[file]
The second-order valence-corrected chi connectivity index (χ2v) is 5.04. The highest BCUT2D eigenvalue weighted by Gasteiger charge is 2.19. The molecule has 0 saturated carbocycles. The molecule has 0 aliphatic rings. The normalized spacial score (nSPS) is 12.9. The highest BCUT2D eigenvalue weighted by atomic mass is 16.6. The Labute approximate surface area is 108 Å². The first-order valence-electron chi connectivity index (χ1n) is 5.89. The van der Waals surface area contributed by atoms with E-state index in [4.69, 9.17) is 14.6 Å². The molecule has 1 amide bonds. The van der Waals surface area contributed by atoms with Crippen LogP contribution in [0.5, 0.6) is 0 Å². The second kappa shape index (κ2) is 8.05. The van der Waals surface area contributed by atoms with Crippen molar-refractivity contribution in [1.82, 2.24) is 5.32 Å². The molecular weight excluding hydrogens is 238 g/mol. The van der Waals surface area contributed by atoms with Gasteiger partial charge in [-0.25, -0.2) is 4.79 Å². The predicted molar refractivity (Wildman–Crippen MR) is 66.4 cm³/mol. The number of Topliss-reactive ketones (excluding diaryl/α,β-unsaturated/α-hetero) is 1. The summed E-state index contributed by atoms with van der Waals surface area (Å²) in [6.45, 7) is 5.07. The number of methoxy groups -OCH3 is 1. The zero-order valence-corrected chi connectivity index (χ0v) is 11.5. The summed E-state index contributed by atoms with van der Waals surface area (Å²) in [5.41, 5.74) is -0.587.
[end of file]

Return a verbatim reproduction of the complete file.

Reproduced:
The second-order valence-corrected chi connectivity index (χ2v) is 5.04. The highest BCUT2D eigenvalue weighted by Gasteiger charge is 2.19. The molecule has 0 saturated carbocycles. The molecule has 0 aliphatic rings. The normalized spacial score (nSPS) is 12.9. The highest BCUT2D eigenvalue weighted by atomic mass is 16.6. The Labute approximate surface area is 108 Å². The first-order valence-electron chi connectivity index (χ1n) is 5.89. The van der Waals surface area contributed by atoms with E-state index in [4.69, 9.17) is 14.6 Å². The molecule has 1 amide bonds. The van der Waals surface area contributed by atoms with Crippen LogP contribution in [0.5, 0.6) is 0 Å². The second kappa shape index (κ2) is 8.05. The van der Waals surface area contributed by atoms with Crippen molar-refractivity contribution in [1.82, 2.24) is 5.32 Å². The molecular weight excluding hydrogens is 238 g/mol. The van der Waals surface area contributed by atoms with Gasteiger partial charge in [-0.25, -0.2) is 4.79 Å². The predicted molar refractivity (Wildman–Crippen MR) is 66.4 cm³/mol. The number of Topliss-reactive ketones (excluding diaryl/α,β-unsaturated/α-hetero) is 1. The summed E-state index contributed by atoms with van der Waals surface area (Å²) in [6.45, 7) is 5.07. The number of methoxy groups -OCH3 is 1. The zero-order valence-corrected chi connectivity index (χ0v) is 11.5. The summed E-state index contributed by atoms with van der Waals surface area (Å²) in [5.41, 5.74) is -0.587.